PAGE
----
Communications between attorneys and clients that are not private, and/or communications between attorneys and third parties, cannot be protected from disclosure by the attorney-client privilege. When the client is an individual, it generally is easy to discern if a communication is private, and it usually is obvious if an attorney is communicating with a third party. When the client is a corporation or some other entity, however, it can be much less clear as to whether a particular person will be deemed to be the client or a third party. One scenario where this issue routinely arises is when company counsel communicates with an individual who is an independent contractor or some other person working closely with the company, but who is not an employee.… Keep reading
Under the Massachusetts Weekly Payment of Wages Act (“Wage Act”), the President, Treasurer and “any officers or agents having the management of such corporation” are considered to be employers and are subject to individual liability for failing to comply with its requirement. In a previous blog post, Managers of LLCs Can Be Personally Liable Under the Massachusetts Wage Act, I had written about Cook v. Patient Edu, LLC, where the Massachusetts Supreme Judicial Court clarified that managers of limited liability companies (not just the officers of a corporation) could be held individually liable under the Wage Act. In Cook, the SJC concluded that it did not matter whether the entity was a limited liability company or corporation, and determined that “individuals with the authority to shape the employment and financial policies of an entity [were] liable for the obligations of that entity to its employees.”
In a recent unpublished decision, Segal v. Genitrix, LLC, the Massachusetts Appeals Court, relying on Cook, appears to have expanded the scope of individual liability under the Wage Act to certain equity holders of limited liability companies.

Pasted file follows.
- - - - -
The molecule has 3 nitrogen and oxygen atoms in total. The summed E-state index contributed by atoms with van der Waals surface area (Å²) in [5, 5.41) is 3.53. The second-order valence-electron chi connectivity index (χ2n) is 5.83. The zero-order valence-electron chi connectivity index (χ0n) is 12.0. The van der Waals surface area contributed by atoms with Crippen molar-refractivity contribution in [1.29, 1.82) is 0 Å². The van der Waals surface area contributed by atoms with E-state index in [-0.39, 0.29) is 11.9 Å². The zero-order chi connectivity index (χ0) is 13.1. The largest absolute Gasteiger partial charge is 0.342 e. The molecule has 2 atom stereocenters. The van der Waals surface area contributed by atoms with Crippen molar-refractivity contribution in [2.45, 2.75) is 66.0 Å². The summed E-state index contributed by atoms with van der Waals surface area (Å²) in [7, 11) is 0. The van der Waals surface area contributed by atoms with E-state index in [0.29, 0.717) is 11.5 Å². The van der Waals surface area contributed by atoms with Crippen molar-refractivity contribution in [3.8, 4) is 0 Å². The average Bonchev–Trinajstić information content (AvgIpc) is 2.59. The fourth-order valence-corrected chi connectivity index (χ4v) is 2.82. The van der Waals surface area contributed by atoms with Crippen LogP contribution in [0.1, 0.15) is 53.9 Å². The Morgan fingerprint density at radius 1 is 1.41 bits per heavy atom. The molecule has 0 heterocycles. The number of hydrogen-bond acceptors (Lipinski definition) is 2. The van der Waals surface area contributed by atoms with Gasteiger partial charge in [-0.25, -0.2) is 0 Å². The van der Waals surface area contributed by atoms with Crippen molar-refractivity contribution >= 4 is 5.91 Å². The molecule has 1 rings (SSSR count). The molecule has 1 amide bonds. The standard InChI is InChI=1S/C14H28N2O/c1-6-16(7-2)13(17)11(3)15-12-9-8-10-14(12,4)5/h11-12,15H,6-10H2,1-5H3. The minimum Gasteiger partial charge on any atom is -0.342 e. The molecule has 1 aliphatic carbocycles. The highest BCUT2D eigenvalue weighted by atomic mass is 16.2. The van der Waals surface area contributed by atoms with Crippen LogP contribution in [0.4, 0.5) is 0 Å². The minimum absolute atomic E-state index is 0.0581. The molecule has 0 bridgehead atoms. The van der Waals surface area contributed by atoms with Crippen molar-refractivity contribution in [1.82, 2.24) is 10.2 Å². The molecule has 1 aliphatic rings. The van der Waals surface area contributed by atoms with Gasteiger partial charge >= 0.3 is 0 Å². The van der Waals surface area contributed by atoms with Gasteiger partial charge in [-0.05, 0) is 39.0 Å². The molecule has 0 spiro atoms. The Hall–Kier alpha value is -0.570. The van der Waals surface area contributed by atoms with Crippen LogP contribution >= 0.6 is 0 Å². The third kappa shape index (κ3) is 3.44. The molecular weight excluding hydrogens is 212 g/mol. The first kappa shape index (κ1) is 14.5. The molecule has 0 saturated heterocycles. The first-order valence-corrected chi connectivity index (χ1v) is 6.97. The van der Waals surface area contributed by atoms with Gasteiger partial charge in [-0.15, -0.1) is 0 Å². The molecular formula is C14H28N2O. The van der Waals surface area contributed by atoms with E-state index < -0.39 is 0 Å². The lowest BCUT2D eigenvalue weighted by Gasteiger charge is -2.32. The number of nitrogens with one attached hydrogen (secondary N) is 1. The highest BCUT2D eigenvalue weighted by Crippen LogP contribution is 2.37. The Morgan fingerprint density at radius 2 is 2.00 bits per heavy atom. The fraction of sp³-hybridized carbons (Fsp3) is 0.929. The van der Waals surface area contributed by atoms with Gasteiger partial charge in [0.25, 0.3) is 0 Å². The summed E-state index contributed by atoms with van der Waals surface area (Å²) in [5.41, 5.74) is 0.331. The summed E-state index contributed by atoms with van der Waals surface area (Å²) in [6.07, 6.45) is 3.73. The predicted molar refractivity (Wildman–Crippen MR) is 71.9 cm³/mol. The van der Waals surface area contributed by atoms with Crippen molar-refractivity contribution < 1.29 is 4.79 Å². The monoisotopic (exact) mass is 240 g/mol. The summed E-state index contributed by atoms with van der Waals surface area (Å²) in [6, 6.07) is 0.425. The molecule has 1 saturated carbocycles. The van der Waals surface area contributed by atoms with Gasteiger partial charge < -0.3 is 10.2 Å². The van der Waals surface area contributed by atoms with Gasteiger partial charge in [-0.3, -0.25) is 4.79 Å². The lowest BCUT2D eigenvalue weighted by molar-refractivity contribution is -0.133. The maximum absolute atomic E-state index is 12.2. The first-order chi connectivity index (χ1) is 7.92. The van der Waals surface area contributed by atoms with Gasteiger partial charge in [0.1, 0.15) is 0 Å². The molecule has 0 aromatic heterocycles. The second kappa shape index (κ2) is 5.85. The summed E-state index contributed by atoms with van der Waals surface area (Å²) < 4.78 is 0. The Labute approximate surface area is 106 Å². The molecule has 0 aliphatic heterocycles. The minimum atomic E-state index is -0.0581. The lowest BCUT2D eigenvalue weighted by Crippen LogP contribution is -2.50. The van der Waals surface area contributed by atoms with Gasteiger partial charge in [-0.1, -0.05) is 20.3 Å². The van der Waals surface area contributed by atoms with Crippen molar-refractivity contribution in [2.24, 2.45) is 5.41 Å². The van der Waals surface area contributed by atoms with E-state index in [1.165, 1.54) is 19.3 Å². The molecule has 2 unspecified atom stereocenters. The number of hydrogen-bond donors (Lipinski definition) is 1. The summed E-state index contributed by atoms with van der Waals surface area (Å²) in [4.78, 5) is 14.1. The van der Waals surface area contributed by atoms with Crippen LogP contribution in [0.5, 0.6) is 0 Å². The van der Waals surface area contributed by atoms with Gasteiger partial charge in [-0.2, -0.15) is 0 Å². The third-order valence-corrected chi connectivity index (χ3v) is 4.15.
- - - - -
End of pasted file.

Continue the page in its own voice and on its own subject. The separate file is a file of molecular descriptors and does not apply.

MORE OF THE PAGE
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ATP Tour, Inc. is a Delaware membership corporation that operates as the governing body for the major (and some minor) men’s professional tennis circuits. (A “membership” corporation does not have stockholders like a traditional corporation and often is the corporate form of choice for non-profits, although for profit companies can be membership corporations, as well.) In the early 1990’s, ATP adopted a bylaw stating that:
In the event that (i) any [current or prior member or Owner or anyone on their behalf (“Claiming Party”)] initiates or asserts any [claim or counterclaim (“Claim”)] or joins, offers substantial assistance to or has a direct financial interest in any Claim against the League or any member or Owner (including any Claim purportedly filed on behalf of the League or any member), and (ii) the Claiming Party (or the third party that received substantial assistance from the Claiming Party or in whose Claim the Claiming Party had a direct financial interest) does not obtain a judgment on the merits that substantially achieves, in substance and amount, the full remedy sought, then each Claiming Party shall be obligated jointly and severally to reimburse the League and any such member or Owners for all fees,
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